It is a large, full-bodied, gawky bird from the cuckoo family, with a spotted rump and uppertail tectrices, making it easily recognizable from other coucals. Plus, it has its distinct white eyebrow, where it gots its name. It produces profound, descending “bu-bu-bu bu bu bu” notes, which often falls and rises in pitch.
Read further to know more about the White-browed Coucal.
What is a White-browed Coucal?
White-browed Coucal (Centropus superciliosus) is a bird species of cuckoo that occurs south of the Saharan Desert. It is one of the commonest coucals, though it is not present in the more arid, dry regions. This bird thrives in areas blessed with dense covers brimmed with rank vegetation and shrubs, and other preferable coastal regions. The Burchell’s Coucal (Centropus burchellii) is often regarded as its subspecies.
Its seven levels of classification are as follows:
Species: C. superciliosus
White-browed Coucal Physical Description
White-browed coucals are medium-sized birds growing from 14 to 17 inches or 36 to 42 centimeters in length. They boast a striking plumage, chestnut wings, blackish rump, nape and crown, chestnuts wings, brownish back, and black tail, accentuated with a green gloss. What makes it stand out from other coucal in its range is white superciliary stripe, from which it gots its name. Their underparts are whites. Beaks are black, eyes are red, while their feet and legs can be grayish-black to black.
Males and females look similar. Their juveniles or immature birds have a reddish-brown streak on their crown, spotted upperparts, and darker underparts. Their superciliary stripe is yet to be white, sporting a dull buff color.
Where can they be spotted?
White-browed coucals thrive in various habitats, such as wetlands, marshes, fens, swamps, and peatlands, where there are ample shrubs. They can also occur near streams, rivers, creeks, and even waterfalls.
Their species is native to southern and easter Africa, and southwestern region of the Arabian peninsula. White-browed coucals’ range includes Angola, Burundi, Botswana, Congo, DR Congo, Ethiopia, Eritrea, Kenya, Malawi, Saudi Arabia, Sudan, Somalia, Uganda, Tanzania, Zimbabwe, Zambia, and Yemen.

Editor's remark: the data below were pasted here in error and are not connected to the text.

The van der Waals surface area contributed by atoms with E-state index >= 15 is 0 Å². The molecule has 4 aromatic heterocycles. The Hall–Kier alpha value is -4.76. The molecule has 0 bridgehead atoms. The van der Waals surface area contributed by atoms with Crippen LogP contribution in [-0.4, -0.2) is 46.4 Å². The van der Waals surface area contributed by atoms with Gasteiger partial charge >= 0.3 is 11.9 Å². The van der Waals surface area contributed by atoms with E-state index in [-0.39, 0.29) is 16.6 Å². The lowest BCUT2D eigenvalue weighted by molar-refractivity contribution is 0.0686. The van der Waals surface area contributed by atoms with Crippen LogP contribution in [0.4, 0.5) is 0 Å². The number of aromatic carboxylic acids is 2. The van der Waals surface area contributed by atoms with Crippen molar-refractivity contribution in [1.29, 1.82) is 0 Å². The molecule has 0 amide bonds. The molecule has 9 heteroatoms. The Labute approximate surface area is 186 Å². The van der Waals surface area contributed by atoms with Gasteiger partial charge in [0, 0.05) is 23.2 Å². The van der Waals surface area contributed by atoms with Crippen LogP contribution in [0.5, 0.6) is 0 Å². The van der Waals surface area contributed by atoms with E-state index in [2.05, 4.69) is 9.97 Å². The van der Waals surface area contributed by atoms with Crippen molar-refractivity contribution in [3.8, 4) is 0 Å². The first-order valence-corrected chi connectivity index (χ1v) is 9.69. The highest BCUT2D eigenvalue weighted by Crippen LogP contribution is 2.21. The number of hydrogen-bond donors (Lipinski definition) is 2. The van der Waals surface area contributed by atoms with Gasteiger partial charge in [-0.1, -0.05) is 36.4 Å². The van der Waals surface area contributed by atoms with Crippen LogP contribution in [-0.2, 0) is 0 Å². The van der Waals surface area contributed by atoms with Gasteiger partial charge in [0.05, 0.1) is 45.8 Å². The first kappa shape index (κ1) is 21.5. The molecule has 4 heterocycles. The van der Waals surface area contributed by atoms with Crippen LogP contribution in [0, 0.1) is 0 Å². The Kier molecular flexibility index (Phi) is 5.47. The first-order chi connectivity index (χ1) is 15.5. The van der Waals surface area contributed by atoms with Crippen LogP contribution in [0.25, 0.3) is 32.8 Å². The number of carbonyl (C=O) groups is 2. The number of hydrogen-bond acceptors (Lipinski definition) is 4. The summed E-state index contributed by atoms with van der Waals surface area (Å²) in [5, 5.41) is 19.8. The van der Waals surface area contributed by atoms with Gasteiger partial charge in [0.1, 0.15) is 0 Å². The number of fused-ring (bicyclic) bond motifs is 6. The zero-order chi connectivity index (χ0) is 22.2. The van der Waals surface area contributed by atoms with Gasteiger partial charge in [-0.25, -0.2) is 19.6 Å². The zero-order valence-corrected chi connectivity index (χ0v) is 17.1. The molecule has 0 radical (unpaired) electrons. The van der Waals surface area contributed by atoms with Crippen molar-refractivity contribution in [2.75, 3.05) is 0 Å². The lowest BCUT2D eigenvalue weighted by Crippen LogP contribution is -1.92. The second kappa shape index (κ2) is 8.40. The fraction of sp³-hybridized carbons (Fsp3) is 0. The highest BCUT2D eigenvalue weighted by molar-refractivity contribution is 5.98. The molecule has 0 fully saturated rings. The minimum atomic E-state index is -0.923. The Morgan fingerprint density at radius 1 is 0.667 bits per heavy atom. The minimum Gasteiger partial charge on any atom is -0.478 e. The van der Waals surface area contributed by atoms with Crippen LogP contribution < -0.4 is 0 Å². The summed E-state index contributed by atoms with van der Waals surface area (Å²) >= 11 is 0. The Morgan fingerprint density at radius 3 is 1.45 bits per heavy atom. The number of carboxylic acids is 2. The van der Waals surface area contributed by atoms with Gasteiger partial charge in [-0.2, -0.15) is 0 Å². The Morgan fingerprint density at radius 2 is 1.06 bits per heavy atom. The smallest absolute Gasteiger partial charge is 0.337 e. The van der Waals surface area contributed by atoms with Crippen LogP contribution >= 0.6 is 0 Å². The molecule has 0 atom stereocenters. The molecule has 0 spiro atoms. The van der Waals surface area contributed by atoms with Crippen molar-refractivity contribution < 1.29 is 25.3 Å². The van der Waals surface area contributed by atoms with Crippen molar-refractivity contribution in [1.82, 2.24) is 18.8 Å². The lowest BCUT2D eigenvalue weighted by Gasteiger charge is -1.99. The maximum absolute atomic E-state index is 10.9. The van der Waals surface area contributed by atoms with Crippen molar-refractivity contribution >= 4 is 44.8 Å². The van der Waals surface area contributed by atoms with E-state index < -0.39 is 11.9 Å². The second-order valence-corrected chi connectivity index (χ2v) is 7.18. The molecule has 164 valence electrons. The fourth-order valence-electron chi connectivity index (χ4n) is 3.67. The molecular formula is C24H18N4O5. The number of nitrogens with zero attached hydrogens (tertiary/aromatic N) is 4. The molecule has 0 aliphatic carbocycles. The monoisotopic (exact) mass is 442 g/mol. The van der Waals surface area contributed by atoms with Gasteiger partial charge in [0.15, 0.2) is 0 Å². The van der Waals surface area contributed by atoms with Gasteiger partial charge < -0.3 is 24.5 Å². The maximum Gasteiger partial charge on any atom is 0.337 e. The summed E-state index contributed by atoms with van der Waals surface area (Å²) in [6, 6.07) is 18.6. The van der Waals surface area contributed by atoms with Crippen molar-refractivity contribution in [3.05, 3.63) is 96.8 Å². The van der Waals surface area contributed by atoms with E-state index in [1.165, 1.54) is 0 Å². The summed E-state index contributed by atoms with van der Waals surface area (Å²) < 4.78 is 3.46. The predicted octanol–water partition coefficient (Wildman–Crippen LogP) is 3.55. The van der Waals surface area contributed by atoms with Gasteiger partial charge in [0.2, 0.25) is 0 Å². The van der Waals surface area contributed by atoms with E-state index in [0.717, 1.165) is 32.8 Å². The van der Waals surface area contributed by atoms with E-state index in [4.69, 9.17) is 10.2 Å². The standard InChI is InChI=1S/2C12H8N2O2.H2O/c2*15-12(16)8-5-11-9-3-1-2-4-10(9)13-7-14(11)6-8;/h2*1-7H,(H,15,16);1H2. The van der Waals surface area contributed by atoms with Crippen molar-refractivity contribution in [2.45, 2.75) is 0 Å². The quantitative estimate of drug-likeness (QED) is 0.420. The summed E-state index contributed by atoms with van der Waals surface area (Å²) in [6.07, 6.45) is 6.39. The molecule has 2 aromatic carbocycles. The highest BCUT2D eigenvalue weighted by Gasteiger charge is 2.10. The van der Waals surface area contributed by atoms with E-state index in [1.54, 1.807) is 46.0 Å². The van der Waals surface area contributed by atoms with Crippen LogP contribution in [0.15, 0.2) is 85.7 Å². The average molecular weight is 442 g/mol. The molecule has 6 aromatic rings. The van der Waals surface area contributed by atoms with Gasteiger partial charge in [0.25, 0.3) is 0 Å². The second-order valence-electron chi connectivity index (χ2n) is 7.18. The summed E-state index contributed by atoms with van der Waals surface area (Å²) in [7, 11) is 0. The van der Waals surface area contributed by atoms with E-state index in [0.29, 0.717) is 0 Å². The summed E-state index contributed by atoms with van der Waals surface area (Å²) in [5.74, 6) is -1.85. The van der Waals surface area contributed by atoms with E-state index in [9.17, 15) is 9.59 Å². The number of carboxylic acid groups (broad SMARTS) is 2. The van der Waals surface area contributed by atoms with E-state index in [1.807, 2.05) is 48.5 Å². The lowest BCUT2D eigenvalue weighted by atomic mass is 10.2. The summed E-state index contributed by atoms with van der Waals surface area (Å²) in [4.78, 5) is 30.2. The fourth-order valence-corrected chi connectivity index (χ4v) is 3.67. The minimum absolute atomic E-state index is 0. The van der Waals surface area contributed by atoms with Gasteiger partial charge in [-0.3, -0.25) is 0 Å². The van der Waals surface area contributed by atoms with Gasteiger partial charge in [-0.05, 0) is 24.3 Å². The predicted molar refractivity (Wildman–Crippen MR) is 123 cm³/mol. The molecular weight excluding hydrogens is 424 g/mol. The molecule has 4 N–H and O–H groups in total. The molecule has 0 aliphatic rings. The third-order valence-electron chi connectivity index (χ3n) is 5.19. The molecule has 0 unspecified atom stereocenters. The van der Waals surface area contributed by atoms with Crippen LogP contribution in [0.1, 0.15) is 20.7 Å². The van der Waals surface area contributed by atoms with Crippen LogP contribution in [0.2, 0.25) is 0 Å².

Interesting Facts You Should Know About the White-browed Coucal
White-browed coucals feed primarily on insects, such as locusts, crickets, grasshoppers, and beetles. However, it will also take smaller mammals, younger birds, and eggs if it comes their way.
These birds are not really known for their flying skills, as its flight is labored and hefty. White-browed coucals will tend to hide instead under shrubs, rank undergrowth, and water vegetations in an awkward or clumsy manner.
They have a distinct call, described like water pouring or gurgling from a bottle, and is believed to signal upcoming rainfall, which earned the bird species the names: water-bottle bird and rainbird.
Like its other cousins for the Centropidinae family, these birds are non-parasitic, which means they will raise their own young. The male will build the nest for 3-5 eggs, using stems and grass, typically shaped like a sphere with a side entrance. The male white-browed coucal will also shoulder incubation and most of the feeding task.
White-browed coucals occur in an extensive range and are classified as a ‘Least Concern’ species under the International Union for Conservation of Nature Red List.
WILDLIFE PARKS AND RESERVES WHERE THIS SPECIES IS FOUND:
BOTSWANA BIRDS | SOUTH AFRICA BIRDS
NAMIBIA BIRDS | ZAMBIA BIRDS | ZIMBABWE BIRDS